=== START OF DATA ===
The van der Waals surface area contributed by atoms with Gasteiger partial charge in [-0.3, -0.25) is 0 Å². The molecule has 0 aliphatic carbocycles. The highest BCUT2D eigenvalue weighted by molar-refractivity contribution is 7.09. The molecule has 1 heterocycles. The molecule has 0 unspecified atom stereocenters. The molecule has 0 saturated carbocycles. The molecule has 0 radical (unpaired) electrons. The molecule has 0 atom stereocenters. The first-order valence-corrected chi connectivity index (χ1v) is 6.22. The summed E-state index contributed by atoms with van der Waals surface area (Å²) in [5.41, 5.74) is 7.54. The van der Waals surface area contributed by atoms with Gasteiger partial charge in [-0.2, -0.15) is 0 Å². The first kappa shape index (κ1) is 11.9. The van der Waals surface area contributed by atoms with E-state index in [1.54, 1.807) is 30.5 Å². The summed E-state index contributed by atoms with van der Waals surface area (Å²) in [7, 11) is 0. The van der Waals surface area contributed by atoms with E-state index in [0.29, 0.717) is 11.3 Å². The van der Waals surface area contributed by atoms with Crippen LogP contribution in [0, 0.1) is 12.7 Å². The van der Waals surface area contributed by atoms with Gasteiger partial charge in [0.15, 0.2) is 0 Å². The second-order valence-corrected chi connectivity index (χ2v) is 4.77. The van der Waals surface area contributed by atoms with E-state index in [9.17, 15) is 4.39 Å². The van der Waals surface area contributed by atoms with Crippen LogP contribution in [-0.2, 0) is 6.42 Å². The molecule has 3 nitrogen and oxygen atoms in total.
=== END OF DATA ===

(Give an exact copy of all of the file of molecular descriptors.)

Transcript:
The van der Waals surface area contributed by atoms with Gasteiger partial charge in [-0.3, -0.25) is 0 Å². The molecule has 0 aliphatic carbocycles. The highest BCUT2D eigenvalue weighted by molar-refractivity contribution is 7.09. The molecule has 1 heterocycles. The molecule has 0 unspecified atom stereocenters. The molecule has 0 saturated carbocycles. The molecule has 0 radical (unpaired) electrons. The molecule has 0 atom stereocenters. The first-order valence-corrected chi connectivity index (χ1v) is 6.22. The summed E-state index contributed by atoms with van der Waals surface area (Å²) in [5.41, 5.74) is 7.54. The van der Waals surface area contributed by atoms with Gasteiger partial charge in [-0.2, -0.15) is 0 Å². The first kappa shape index (κ1) is 11.9. The van der Waals surface area contributed by atoms with E-state index in [1.54, 1.807) is 30.5 Å². The summed E-state index contributed by atoms with van der Waals surface area (Å²) in [7, 11) is 0. The van der Waals surface area contributed by atoms with E-state index in [0.29, 0.717) is 11.3 Å². The van der Waals surface area contributed by atoms with Crippen LogP contribution in [0, 0.1) is 12.7 Å². The van der Waals surface area contributed by atoms with Gasteiger partial charge in [0.15, 0.2) is 0 Å². The second-order valence-corrected chi connectivity index (χ2v) is 4.77. The van der Waals surface area contributed by atoms with E-state index in [9.17, 15) is 4.39 Å². The van der Waals surface area contributed by atoms with Crippen LogP contribution in [-0.2, 0) is 6.42 Å². The molecule has 3 nitrogen and oxygen atoms in total.